Article: Law & Finance

Better Safe Than Sorry with Thomas BissBetter Safe Than Sorry with Thomas Biss

New laws are coming into effect on 1 July 2016 affecting minimum standards for rental properties.  In particular properties are required to have minimum standards of insulation and smoke alarms.  The requirements relating to smoke alarms apply from 1 July 2016.  The requirements regarding insulation are phased in and apply initially to subsidised rental housing.  In due course all rental housing will be required to comply by 2019.

To a degree these changes will have no effect on house sales.  It will not be an offence to sell a house without insulation or smoke alarms and the sale can simply proceed.  However, sensible purchasers will be wise to ensure that any house purchased for the purpose of renting meets these requirements. 

While it is correct to say there is no technical effect on a house purchase the regulations will have a significant impact and they cannot be ignored.  Leaving aside the simple truth that an insulated house with working smoke alarms is a better, more desirable and safer house.  It will be an offence to rent out a house without these in place.  Tenants will have remedies under the Residential Tenancies Act, fines can be imposed and a smart tenant can use breaches to avoid their obligations.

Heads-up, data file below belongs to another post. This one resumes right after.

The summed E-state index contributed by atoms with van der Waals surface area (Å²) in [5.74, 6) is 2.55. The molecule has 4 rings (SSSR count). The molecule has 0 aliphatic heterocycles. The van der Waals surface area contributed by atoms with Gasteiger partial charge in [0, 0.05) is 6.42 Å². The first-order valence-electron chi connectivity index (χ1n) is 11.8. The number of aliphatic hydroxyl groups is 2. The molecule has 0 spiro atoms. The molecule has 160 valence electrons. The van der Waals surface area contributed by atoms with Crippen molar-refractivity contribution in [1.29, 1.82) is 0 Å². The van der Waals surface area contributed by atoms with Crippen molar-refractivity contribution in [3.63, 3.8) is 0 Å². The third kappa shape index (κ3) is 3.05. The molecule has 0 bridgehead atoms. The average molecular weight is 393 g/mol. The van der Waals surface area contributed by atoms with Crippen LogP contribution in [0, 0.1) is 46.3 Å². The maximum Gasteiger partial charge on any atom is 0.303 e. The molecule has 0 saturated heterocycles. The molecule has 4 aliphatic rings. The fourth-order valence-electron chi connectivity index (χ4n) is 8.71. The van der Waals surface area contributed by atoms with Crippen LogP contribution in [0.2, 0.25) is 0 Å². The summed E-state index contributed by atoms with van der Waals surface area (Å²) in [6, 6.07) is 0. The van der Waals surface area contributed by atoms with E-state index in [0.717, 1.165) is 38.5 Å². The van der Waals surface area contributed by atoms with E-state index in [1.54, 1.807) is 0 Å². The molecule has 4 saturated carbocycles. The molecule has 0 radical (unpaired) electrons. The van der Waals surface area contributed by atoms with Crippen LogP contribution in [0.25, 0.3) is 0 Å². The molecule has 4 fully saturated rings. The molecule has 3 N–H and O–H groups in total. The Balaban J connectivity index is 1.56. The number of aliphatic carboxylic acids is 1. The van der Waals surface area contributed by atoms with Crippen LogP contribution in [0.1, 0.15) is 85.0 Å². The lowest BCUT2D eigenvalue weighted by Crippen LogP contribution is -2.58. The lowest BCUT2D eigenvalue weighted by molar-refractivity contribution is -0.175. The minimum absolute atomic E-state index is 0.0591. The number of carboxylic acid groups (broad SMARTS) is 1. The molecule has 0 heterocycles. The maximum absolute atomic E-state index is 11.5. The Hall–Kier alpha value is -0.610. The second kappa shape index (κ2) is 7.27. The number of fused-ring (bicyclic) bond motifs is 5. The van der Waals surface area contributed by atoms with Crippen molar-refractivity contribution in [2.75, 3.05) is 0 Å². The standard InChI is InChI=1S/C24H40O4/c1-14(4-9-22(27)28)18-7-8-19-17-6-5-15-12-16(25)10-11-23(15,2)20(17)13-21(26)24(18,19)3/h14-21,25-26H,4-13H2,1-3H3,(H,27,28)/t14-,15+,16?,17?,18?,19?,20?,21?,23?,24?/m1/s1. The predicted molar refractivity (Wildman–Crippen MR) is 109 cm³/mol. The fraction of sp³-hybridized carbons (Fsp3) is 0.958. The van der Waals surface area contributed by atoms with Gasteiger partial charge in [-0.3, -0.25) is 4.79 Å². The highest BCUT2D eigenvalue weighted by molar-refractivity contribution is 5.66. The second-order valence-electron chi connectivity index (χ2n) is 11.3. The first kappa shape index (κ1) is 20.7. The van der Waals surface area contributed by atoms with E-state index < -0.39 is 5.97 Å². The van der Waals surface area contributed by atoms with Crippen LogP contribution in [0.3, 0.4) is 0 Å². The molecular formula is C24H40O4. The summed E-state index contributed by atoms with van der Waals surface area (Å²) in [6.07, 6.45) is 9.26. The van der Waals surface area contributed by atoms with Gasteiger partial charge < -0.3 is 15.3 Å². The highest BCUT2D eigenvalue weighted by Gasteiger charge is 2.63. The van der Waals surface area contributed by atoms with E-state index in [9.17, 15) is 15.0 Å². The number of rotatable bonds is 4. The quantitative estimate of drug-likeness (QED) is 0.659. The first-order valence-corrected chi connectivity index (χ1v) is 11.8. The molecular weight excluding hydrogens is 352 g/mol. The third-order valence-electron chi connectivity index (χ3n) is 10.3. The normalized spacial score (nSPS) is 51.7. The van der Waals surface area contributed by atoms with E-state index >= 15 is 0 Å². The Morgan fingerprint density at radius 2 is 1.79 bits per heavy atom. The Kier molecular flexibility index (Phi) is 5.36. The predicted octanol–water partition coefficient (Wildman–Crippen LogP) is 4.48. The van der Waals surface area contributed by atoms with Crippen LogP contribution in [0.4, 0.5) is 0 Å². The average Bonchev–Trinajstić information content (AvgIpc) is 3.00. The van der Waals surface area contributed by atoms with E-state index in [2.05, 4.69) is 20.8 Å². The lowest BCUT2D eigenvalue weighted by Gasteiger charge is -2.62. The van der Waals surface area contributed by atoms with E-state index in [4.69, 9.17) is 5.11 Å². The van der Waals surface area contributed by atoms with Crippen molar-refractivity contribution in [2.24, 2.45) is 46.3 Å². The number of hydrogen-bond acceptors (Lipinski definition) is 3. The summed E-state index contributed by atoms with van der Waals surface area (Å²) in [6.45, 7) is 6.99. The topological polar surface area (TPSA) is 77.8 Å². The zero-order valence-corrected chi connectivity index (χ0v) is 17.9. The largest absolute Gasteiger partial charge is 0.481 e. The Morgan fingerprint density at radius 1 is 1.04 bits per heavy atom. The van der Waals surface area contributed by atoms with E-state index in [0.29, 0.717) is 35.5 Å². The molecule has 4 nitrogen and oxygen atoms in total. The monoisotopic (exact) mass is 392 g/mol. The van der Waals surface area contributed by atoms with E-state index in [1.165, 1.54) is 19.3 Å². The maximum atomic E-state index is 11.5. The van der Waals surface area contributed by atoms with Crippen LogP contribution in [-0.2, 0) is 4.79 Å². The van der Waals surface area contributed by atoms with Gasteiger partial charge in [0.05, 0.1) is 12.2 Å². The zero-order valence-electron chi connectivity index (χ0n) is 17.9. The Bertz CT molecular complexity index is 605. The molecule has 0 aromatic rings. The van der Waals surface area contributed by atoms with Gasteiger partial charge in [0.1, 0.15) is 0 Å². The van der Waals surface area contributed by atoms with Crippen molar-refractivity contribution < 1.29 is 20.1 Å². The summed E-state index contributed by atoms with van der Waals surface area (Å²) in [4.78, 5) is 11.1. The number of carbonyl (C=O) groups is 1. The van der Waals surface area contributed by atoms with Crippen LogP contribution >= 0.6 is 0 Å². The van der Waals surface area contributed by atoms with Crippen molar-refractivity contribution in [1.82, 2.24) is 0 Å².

What this means is that a failure to have a working smoke alarm may well invalidate an insurance policy.  If a landowner makes a claim for fire damage an insurance company will rightly ask if smoke alarms were installed.  If they weren’t then claims might be denied.  More generally if there aren’t smoke alarms installed then an insurance company might simply refuse to insure a property or will restrict the cover available.  If the house can’t be insured then banks won’t lend. 

So a prudent purchaser buying a property to rent will need to check for themselves and their bank that the property complies with the rules.  To do this a specific clause could be inserted in the agreement for sale and purchase requiring compliance, or the purchaser could rely on their own investigation and checking, or on a building inspection clause. 

Thomas Biss is a director of Henderson Reeves Connell Rishworth and he oversees Smart Move, the property section of Henderson Reeves Connell Rishworth, as well as leading Henderson Reeves Connell Rishworth’s business law team.


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